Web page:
As our Ken-Mar Tax clients know, we pride ourselves on maximizing tax deductions for the self-employed – which is why so many of our customers are real estate agents, small business owners and W-2ed employees with “side-hustles” like ride-sharing with Uber or Lyft, selling hand-made crafts on etsy or re-selling on Facebook Marketplace, Poshmark or eBay. At Ken-Mar Tax in Greater Cleveland we are always paying close attention to changes in the tax laws which impact business deductions and therefore, tax reduction strategies.

The Tax Cuts and Jobs Act (TCJA) of 2017, also referred to as “tax reform” on the IRS website, made significant changes to business deductions, depreciation, expensing and other tax implications for your business.  In response to ongoing confusion about the new rules, the IRS recently offered additional guidance and proposed regulations governing these deductions for recent and future tax years.

As a broad rule, business owners and self-employed taxpayers may deduct up to 50% of the cost of meals directly related to conducting business. Examples might include meeting with potential clients over lunch, purchasing meals during business travel, or ordering food delivery for an after-hours employee meeting.

Keep Deducted Meal Expenses Reasonable & Be Present

Deducted meals must not be lavish or extravagant and the taxpayer, or an employee, must be present for the furnishing of food and beverages. For example, if you’re an attorney sending pizzas to a potential client’s office, if you, or an employee, is not present – that would generally not qualify for the business meal deduction.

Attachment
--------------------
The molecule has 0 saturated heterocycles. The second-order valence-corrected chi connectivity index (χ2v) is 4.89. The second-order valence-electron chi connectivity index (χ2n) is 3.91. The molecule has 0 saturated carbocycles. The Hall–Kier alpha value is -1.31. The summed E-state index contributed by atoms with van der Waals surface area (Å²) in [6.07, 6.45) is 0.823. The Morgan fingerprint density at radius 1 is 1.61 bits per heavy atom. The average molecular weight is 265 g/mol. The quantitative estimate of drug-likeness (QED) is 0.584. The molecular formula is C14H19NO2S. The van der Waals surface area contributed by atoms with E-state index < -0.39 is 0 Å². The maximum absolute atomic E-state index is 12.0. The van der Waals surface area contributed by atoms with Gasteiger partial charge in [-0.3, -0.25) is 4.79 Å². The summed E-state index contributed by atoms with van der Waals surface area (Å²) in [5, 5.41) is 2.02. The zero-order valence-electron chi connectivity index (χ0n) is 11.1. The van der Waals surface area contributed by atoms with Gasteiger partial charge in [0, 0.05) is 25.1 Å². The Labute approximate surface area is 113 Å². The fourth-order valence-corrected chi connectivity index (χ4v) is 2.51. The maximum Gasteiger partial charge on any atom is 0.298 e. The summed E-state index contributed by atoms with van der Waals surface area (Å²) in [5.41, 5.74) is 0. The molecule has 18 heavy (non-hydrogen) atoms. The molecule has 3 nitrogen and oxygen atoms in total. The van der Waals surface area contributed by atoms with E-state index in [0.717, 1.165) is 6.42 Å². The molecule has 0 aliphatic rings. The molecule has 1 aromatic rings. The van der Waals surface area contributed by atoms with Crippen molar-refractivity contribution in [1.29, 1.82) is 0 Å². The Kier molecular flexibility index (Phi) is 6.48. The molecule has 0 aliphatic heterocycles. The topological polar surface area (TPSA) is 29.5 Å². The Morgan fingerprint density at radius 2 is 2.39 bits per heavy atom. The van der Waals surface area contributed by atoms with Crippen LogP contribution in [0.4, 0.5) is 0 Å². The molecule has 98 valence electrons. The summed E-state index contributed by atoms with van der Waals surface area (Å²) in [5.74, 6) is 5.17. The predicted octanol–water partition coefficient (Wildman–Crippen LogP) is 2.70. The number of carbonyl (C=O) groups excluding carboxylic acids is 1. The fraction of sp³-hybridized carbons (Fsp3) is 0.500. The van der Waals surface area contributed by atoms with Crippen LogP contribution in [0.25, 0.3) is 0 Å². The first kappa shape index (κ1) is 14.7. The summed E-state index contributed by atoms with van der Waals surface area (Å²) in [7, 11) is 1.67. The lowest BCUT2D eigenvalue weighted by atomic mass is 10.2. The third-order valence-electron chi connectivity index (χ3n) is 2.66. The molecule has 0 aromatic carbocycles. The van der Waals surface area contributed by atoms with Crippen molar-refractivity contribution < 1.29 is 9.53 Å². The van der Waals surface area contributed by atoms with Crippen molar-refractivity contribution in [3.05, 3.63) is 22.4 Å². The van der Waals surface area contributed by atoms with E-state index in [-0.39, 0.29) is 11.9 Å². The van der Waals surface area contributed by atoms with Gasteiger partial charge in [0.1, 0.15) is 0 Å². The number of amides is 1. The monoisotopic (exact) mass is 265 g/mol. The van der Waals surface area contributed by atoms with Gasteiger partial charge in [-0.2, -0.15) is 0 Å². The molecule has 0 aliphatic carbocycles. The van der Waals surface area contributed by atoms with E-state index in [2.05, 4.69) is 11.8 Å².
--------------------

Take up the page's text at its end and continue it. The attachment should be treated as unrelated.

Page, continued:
The recent IRS notices and proposed regulations emphasize that meal expenses incurred while traveling are subject to the TCJA’s expense substantiation rules. Therefore, these costs must be carefully documented with detailed records. The IRS has also clarified that whereas certain employer-provided meals for employees may have been fully deductible prior to tax year 2018, these meals are now generally subject to the 50% meal deduction limit.

Entertainment Expenses Eliminated

Most importantly, with few exceptions, the TCJA eliminated the business deduction for entertainment expenses. In the past, potentially allowed entertainment expenses included tickets to concerts and sporting events. These expenses can no longer be deducted in any amount, and taxpayers are expressly forbidden from attempting to circumvent the law by reclassifying the expenses as “advertising,” “research,” etc.

The IRS recognizes, however, that certain entertainment activities also include food and beverage expenses. The proposed regulations affirm 2018 IRS guidelines, which state that meal expenses related to an entertainment activity may only be deducted if the food and beverage expenses are clearly separate from entertainment costs.

Before interpreting these complex changes yourself, contact Ken Weinberg of Ken-Mar Tax for a free consultation regarding maximizing your business deductions and minimizing your tax liability. Fill out our contact form or call (440)777-2207.